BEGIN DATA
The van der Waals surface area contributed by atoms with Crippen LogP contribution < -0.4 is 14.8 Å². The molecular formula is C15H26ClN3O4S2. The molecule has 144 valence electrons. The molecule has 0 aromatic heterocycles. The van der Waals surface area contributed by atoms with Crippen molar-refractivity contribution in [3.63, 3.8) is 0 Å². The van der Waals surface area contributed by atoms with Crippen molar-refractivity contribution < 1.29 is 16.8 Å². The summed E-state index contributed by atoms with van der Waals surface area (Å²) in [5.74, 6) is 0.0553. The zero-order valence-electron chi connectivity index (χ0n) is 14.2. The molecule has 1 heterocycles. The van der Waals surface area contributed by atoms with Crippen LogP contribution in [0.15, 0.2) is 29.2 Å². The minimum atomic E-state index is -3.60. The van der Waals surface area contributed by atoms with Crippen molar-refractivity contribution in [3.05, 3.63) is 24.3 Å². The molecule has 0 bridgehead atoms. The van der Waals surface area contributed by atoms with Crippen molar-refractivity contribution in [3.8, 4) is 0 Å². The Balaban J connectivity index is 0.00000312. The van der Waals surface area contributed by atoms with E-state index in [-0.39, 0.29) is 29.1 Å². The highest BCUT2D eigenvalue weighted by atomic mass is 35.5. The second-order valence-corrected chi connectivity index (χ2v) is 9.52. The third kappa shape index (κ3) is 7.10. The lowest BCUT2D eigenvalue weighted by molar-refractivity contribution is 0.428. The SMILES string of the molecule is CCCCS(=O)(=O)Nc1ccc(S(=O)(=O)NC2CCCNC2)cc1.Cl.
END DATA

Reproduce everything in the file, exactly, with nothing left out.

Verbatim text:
The van der Waals surface area contributed by atoms with Crippen LogP contribution < -0.4 is 14.8 Å². The molecular formula is C15H26ClN3O4S2. The molecule has 144 valence electrons. The molecule has 0 aromatic heterocycles. The van der Waals surface area contributed by atoms with Crippen molar-refractivity contribution in [3.63, 3.8) is 0 Å². The van der Waals surface area contributed by atoms with Crippen molar-refractivity contribution < 1.29 is 16.8 Å². The summed E-state index contributed by atoms with van der Waals surface area (Å²) in [5.74, 6) is 0.0553. The zero-order valence-electron chi connectivity index (χ0n) is 14.2. The molecule has 1 heterocycles. The van der Waals surface area contributed by atoms with Crippen LogP contribution in [0.15, 0.2) is 29.2 Å². The minimum atomic E-state index is -3.60. The van der Waals surface area contributed by atoms with Crippen molar-refractivity contribution in [3.05, 3.63) is 24.3 Å². The molecule has 0 bridgehead atoms. The van der Waals surface area contributed by atoms with Crippen molar-refractivity contribution in [3.8, 4) is 0 Å². The Balaban J connectivity index is 0.00000312. The van der Waals surface area contributed by atoms with E-state index in [-0.39, 0.29) is 29.1 Å². The highest BCUT2D eigenvalue weighted by atomic mass is 35.5. The second-order valence-corrected chi connectivity index (χ2v) is 9.52. The third kappa shape index (κ3) is 7.10. The lowest BCUT2D eigenvalue weighted by molar-refractivity contribution is 0.428. The SMILES string of the molecule is CCCCS(=O)(=O)Nc1ccc(S(=O)(=O)NC2CCCNC2)cc1.Cl.